Goodheart is a psychotherapist and inventor of laughter therapy and laughter coaching. For 36 years, she has been using laughter to treat cancer, AIDS, depression, and other illnesses and been teaching at universities, schools, companies, organizations and public events, bringing laughter to every part of the world.

Dr Madan Kataria, creator of Laughter Yoga

In March 1995 this medical doctor from Mumbai, India was writing an article Laughter - The Best Medicine for a health journal. In particular, he was impressed by Norman Cousins’ book Anatomy of an Illness and the research work by Dr Berk. Dr Kataria discovered that the body cannot differentiate between acted and genuine laughter. He then created a range of laughter exercises including elements of role-play and other techniques from his days as an amateur dramatic actor. Realizing the importance of child-like playfulness, he developed further techniques to stimulate this within a group.  Laughter Yoga was born and is now accepted all over the world.

Oxford University/Royal Society

In September 2011, academics from Oxford University published research demonstrating that continuous laughter significantly increases people’s pain threshold, by as much as 10%.

The Healing Power of Laughter

While laughter is your friend for years, you might not fully realize that it can be helpful in ways you never realized or imagined.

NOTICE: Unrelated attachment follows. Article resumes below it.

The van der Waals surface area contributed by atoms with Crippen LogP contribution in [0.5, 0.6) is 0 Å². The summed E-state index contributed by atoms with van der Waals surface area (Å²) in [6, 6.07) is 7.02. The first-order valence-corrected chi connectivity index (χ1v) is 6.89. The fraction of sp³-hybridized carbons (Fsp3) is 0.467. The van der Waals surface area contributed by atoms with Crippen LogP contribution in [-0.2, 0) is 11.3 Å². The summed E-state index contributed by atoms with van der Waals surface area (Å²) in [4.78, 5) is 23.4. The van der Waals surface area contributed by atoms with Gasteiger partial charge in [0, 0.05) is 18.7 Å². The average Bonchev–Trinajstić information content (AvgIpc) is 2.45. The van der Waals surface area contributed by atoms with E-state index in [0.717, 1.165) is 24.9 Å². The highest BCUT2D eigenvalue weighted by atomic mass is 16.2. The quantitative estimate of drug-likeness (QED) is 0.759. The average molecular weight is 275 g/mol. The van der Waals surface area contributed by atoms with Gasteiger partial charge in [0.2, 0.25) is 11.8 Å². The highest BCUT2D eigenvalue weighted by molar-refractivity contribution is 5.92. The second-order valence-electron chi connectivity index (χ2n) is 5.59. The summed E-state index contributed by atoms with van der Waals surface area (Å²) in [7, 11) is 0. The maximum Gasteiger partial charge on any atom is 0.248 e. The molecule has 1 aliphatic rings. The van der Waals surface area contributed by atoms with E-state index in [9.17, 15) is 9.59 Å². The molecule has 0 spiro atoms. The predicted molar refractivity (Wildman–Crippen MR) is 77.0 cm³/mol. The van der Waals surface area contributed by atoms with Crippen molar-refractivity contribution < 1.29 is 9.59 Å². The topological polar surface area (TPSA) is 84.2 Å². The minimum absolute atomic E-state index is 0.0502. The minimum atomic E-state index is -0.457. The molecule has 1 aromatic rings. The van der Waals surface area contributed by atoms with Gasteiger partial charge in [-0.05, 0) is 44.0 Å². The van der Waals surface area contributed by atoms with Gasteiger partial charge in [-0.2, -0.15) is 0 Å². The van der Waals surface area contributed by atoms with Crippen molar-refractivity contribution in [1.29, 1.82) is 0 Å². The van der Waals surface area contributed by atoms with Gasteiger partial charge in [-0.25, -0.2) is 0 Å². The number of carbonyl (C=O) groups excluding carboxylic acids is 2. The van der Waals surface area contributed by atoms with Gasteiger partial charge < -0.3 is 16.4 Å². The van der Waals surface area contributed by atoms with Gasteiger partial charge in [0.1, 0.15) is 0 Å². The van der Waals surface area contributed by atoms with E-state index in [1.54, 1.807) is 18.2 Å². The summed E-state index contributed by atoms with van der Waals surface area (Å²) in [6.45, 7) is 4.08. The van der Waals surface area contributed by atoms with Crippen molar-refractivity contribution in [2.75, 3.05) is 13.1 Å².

Laughter can help you feel better about yourself and the world around you. Laughter can be a natural diversion. When you laugh, no other thought comes to mind. Laughing can also induce physical changes in the body. After laughing for only a few minutes, you may feel better for hours.
According to the numerous studies, laughter therapy may provide physical benefits, such as helping to:

* Boost the immune system and circulatory system
* Enhance oxygen intake
* Stimulate the heart and lungs
* Relax muscles throughout the body
* Trigger the release of endorphins (the body’s natural painkillers)
* Ease digestion/soothes stomach aches
* Relieve pain
* Balance blood pressure
* Improve mental functions (i.e., alertness, memory, creativity)

Laughter therapy may also help to:

* Improve overall attitude
* Reduce stress/tension
* Promote relaxation
* Improve sleep
* Enhance quality of life
* Strengthen social bonds and relationships
* Produce a general sense of well-being

Laughing Session

Note that you have to start slow and carefully, if you work in the group setting. Many of these exercises might be negatively judged by the group members at first, if you practice them too early in your laughter sessions. So, don’t get too weird too fast. Wait at least 10 minutes.

Therefore, it is recommended to proceed to the activities in three phases focusing on the visual perception of the people in the group.

The session starts with clapping of hands in a rhythm to activate acupuncture points and activate people for further phases. Eye-contact is maintained during all phases.

Deep-breathing exercises are recommended during this phase. It helps lighten the mood and relax your lungs. These exercises help us increase focus on our day-to-day activities.

This phase we are right! Laughing like a child playfully without any reason is the main aim of this phase.

Laughing Exercises

The list of the exercises below will help you to get started with the self or group training, encouraging playful silliness.

1. 1-cm. Laugh: only one short “ha”. People usually laugh because this is unexpected.
2. 1-meter laugh
3. Age Laughter: Imagine how your laugh would sound when you are double your current age; half of your current age; 10/20/30 years older; ten years younger; as a child; as an infant; 95 / 5.